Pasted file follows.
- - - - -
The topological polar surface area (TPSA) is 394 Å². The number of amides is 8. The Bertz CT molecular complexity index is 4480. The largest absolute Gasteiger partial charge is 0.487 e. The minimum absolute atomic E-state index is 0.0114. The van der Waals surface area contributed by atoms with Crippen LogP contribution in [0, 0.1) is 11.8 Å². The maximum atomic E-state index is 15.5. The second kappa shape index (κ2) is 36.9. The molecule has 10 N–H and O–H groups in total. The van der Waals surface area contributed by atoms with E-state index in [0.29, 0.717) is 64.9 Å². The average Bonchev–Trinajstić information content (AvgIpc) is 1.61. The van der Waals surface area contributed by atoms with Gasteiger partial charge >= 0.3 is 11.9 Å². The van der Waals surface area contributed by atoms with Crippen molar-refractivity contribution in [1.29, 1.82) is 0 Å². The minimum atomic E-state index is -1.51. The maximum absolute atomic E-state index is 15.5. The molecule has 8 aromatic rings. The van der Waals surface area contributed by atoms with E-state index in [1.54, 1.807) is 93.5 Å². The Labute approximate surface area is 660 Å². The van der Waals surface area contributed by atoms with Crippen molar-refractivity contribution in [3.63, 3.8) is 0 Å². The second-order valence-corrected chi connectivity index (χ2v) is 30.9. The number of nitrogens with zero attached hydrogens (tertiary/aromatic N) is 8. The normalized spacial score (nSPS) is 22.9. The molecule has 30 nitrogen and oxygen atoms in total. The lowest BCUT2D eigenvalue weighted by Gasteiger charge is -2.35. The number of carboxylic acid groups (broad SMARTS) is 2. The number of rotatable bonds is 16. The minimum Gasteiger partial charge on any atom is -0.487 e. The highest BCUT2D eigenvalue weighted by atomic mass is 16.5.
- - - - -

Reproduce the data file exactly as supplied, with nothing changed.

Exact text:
The topological polar surface area (TPSA) is 394 Å². The number of amides is 8. The Bertz CT molecular complexity index is 4480. The largest absolute Gasteiger partial charge is 0.487 e. The minimum absolute atomic E-state index is 0.0114. The van der Waals surface area contributed by atoms with Crippen LogP contribution in [0, 0.1) is 11.8 Å². The maximum atomic E-state index is 15.5. The second kappa shape index (κ2) is 36.9. The molecule has 10 N–H and O–H groups in total. The van der Waals surface area contributed by atoms with E-state index in [0.29, 0.717) is 64.9 Å². The average Bonchev–Trinajstić information content (AvgIpc) is 1.61. The van der Waals surface area contributed by atoms with Gasteiger partial charge >= 0.3 is 11.9 Å². The van der Waals surface area contributed by atoms with Crippen molar-refractivity contribution in [1.29, 1.82) is 0 Å². The minimum atomic E-state index is -1.51. The maximum absolute atomic E-state index is 15.5. The molecule has 8 aromatic rings. The van der Waals surface area contributed by atoms with E-state index in [1.54, 1.807) is 93.5 Å². The Labute approximate surface area is 660 Å². The van der Waals surface area contributed by atoms with Crippen molar-refractivity contribution in [3.63, 3.8) is 0 Å². The second-order valence-corrected chi connectivity index (χ2v) is 30.9. The number of nitrogens with zero attached hydrogens (tertiary/aromatic N) is 8. The normalized spacial score (nSPS) is 22.9. The molecule has 30 nitrogen and oxygen atoms in total. The lowest BCUT2D eigenvalue weighted by Gasteiger charge is -2.35. The number of carboxylic acid groups (broad SMARTS) is 2. The number of rotatable bonds is 16. The minimum Gasteiger partial charge on any atom is -0.487 e. The highest BCUT2D eigenvalue weighted by atomic mass is 16.5.